Eye disorders in the Siberian Husky are serious and should not be understated or overlooked. They may occur in any eye color. Responsible breeders will have all their breeding stock examined by a Certified Canine Ophthalmologist on a yearly basis and any dog who is shown to be afflicted will be spay or neutered.
Hereditary or juvenile cataracts (JC) are manifested by opacity in the lens of a young dog as early as 3 months of age. The eye with the cataract(s) has a cloudiness of the lens of the eye. The purpose of the lens is to focus the rays of light so that they may form an image on the retina. If the lens becomes cloudy then less light can enter the eye and the sight will slowly diminish as the cataract becomes larger.
One or both eyes may be affected and the cataracts may not appear in both eyes at the same time. It is not uncommon for a cataract to develop in one eye months before the other eye shows the effects of the disease. Many dogs with juvenile cataracts can lead normal lives well into their older senior years before the cataracts impair their vision dramatically. Unfortunately, in some instances the cataracts are severe enough to cause blindness at a young age. Recent DNA research indicates that juvenile cataracts may be carried by a recessive gene.
Non-hereditary cataracts affect aged or senior dogs or may result from injury, inoculation reactions, eye infections, or systemic infections.
Corneal dystrophy (CD) affects the cornea or the outer transparent portion of the eyeball. In most cases, Siberian Huskies with this disorder have an abnormal collection of lipids in the clear cornea of the eye which results in a hazy or crystalline opacity.Corneal dystrophy is usually seen in young adult dogs and may affect females more than males. Vision may be affected and no effective therapy for the condition exists at this time. Recent genetic tests are suggesting that a recessive gene with variant expression transmits this disorder.
Progressive retinal atrophy (PRA) affects the retina, the light-sensitive inner lining of the posterior part of the eyeball. The retina contains two types of specialized cells called rods and cones. The rods are necessary for sight in dim light or night light, and the cones are utilized in in bright light vision. The Siberian Husky has a unique type of PRA that is only found in Siberians and man. This type of PRA is called XLPRA (X Linked PRA) since it is transmitted through the "XX" chromosome of the female. It will cause a loss of night vision followed by a loss of day vision, eventually blindness. The recessive gene for XLPRA is situated on the "X" chromosome of the female. Females who inherit a defective gene on the "X" chromosome from one parent and a normal gene on the other "X" chromosome from the other parent, will not be seriously affected. They will be carriers with very subtle retinal defects and no loss of vision. The male puppy from a carrier dam will receive either a defective gene or a normal gene, depending on what chromosome was copied in the DNA replication. If he has the defective gene, the dog will be affected with PRA since males carry an "XY" chromosome. The disease in males can be devastating with loss of vision as early as 5 months of age.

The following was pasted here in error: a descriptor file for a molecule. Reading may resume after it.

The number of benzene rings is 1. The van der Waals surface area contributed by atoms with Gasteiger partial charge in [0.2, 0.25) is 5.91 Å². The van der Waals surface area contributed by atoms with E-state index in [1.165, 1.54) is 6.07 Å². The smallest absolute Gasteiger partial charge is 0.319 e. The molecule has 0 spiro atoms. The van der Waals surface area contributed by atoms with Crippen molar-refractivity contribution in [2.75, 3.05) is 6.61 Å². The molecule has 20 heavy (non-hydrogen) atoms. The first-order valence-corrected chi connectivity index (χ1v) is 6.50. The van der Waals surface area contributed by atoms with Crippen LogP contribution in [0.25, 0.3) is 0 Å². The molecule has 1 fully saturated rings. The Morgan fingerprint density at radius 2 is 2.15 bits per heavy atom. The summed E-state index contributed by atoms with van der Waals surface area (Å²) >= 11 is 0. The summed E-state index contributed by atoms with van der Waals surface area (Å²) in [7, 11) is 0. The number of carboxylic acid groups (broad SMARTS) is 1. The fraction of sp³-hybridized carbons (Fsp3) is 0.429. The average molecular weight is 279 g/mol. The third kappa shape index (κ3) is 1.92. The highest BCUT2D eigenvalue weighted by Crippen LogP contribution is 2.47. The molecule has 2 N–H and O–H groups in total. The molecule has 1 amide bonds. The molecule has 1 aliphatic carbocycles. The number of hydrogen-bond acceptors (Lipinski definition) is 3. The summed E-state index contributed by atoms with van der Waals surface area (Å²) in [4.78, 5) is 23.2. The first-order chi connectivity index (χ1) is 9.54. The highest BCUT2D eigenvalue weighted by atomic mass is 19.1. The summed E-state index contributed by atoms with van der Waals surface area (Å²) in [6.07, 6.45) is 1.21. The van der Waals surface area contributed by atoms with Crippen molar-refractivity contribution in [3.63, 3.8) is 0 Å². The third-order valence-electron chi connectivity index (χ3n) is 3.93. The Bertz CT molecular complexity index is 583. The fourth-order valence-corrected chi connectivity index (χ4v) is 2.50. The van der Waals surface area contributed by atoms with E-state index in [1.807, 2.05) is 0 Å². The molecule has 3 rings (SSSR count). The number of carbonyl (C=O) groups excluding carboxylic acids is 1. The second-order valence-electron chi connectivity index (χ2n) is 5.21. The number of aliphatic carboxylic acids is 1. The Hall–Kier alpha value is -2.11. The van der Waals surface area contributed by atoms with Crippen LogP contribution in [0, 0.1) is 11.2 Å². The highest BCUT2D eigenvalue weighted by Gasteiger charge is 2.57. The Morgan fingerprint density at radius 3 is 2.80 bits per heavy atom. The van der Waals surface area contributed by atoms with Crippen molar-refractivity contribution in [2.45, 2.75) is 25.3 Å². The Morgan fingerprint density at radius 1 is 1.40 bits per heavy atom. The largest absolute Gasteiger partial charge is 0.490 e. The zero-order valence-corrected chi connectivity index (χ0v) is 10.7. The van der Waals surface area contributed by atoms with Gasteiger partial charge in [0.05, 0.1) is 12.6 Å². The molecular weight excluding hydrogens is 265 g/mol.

How are eye defects diagnosed?
Accurate diagnosis of eye defects requires the expertise of a board certified veterinary ophthalmologist who is equipped by knowledge and training to distinguish hereditary eye diseases from non-hereditary eye disorders. The American College of Veterinary Ophthalmologists (ACVO)is the national governing board for the certification of veterinary ophthalmologists. Since 1974, the SHCA has encouraged local breed clubs to support eye clinics, which make eye examination more convenient and affordable to breeders and dog owners. Today, thanks to the devotion and support of local area clubs, eye clinics are common throughout the country and are available to all breeders.
Progressive Retinal Atrophy (PRA)- The retina has two types of cells, the rods which are used for sight in darkness and semi-darkness and the cones which are used in bright light such as daylight. PRA affects the retina and there are two types of PRA, primary retinal dystrophy and central progressive atrophy. Both forms of PRA can occur at any age.
The most common type of PRA is primary retinal dystrophy in which dogs first lose their night vision as the rod cells atrophy, followed by their loss of day vision as the cone cells deteriorate. This particular type of PRA is progressive and will eventually result in total blindness.
With central progressive atrophy the dog has better dim light vision than bright light vision because it causes a blind patch in the central field of vision. With this type of PRA the dog may bump into large unmoving items such as furniture but they can see moving objects very well. This form of PRA is also progressive and while total blindness may not occur, the severity of the disease may cause problems for the dog and family and will be the cause of many adjustments as the dog grows older.
There is no known "cure" for the eye disorders described once the dog becomes afflicted. Medical intervention may help with some forms of eye disorders but not all.